The dispute over tech company commuter buses has become a symbol of the dividing line in San Francisco. The arrival of tech-savvy workers has triggered skyrocketing rents, forcing working class residents to leave.
Tech companies like Google, Apple and Facebook offer their San Francisco-based employees free transportation on private commuter buses to jobs in Silicon Valley, some 45 minutes south of the city. The employees catch rides on the luxurious, Wifi-equipped coaches, which make thousands of stops each day at local city bus stops around town.
Many consider the bus stops a public asset that shouldn't be used by private companies without compensation. They say the buses clog already crowded city streets and sometimes hem city buses in. The issue led to protests earlier this month, with members of local groups surrounding the shuttle buses, and in one case in Oakland, breaking a bus window.
"The buses are a poignant symbol of an industry that has wreaked havoc on our city," Sara Short, Executive Director of the Housing Rights Committee of San Francisco, told DW. "They've trampled over a huge segment of the city trying to survive in an over-inflated rental market."
Eviction Free San Francisco, a local tenants' right group, says rents have doubled in many cases in recent years and evictions have risen as the most recent tech boom has hit the city.
In response to public pressure, the city government recently reached an agreement with Apple, Google, Facebook and other companies to charge them a fee for the use of public bus stops.
Under the 18-month pilot program, the San Francisco Municipal Transportation Agency will issue permits at 200 of the city's 2,500 bus stops and charge the companies a daily fee based on the number of stops that each shuttle provider makes. The SFMTA estimates the average cost of the shuttle permits at about $100,000 per company. The Agency says the program could bring in more than $1.5 million for the city's transportation system.
In a statement, Google called the program a "positive first step" in creating a safe reliable transportation option for its employees and the city.
"San Francisco needs a reliable, safe and affordable world-class transportation system," said Mayor Ed Lee in a statement. "This agreement will help the city realize benefits that come with commuter shuttle."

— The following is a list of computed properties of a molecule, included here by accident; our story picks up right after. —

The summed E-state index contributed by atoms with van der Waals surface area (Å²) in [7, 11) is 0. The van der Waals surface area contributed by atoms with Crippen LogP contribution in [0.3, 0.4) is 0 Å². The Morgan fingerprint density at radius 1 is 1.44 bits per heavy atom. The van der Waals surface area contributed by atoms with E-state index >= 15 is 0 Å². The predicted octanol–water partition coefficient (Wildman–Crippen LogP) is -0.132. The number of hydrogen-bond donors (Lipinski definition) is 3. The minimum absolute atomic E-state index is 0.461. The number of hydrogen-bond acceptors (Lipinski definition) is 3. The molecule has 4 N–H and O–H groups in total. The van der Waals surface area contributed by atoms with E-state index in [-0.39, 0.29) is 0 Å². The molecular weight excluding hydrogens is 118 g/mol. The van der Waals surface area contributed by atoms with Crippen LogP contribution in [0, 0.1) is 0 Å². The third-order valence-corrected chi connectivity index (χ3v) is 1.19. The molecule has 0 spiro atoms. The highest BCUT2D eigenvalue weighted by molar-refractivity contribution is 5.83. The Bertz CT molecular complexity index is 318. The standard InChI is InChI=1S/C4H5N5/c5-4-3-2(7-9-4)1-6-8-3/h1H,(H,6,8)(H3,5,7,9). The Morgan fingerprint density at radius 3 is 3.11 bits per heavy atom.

Lee said those benefits include taking thousands of cars off the roads and preventing traffic snarls, while companies pay a fee and don't delay public buses.
Members of the San Francisco Board of Supervisors, (the city's equivalent to a city council), agree that the agreement is a good step forward. Board President David Chiu says by working with companies' providing shuttle service "we are working to improve our entire transportation network, grow the economy and create a more livable and vibrant city for everyone."
The Bay Area Council, a regional business and economic development association, estimates that the commuter buses eliminate 45 million vehicle miles traveled and 761,000 metric tons of carbon every year from the area's roads.
However critics aren't entirely sold on the idea.
"It's an admission that the tech companies should take some responsibility," said Sara Short of the Housing Rights Committee of San Francisco. "But it's too little too late, we've already lost so much revenue over the years by not charging them fees. The $100,000 per year the fees bring in are an insignificant amount. It's not enough for specific services like transportation infrastructure." Short says all the fees will do is recoup the cost of enforcing the agreement.
Symbol of struggle
For others, the symbolism of the shuttle bus issue goes much deeper than any inconvenience or traffic tie-ups the buses may have caused. They say it's actually a symbol of the struggle over the very character of a city that's always been welcoming to people from all walks of life.
"People who came here years ago for specific reasons and want to remain are being pushed out," said Becca Gourevitch with the San Francisco Tenants Union. "It shouldn't be only for wealthy tech workers."
Gourevitch says it's harder to survive for immigrants, the gay community and the artists, writers and musicians who helped make the city an attractive destination.
"Everything is changing," she said. "A lot of the new restaurants are catering to highly paid residents. It's getting harder to find affordable places to shop and eat."
Meanwhile, the Municipal Transportation Agency Board will take up the proposed agreement on 21 January. The board will ask for input from shuttle providers on which stops should be included in the program and will ask city residents for feedback as well. Final approval for the program will come at a hearing in the spring.
For their part, residents and tenants' rights groups have been organizing tenant conventions in neighborhoods around town. The goal, they say, is to put their heads together and come up with ideas for a pro-tenant, anti-eviction measure to put on the November ballot. A city-wide tenant convention is planned for February 8.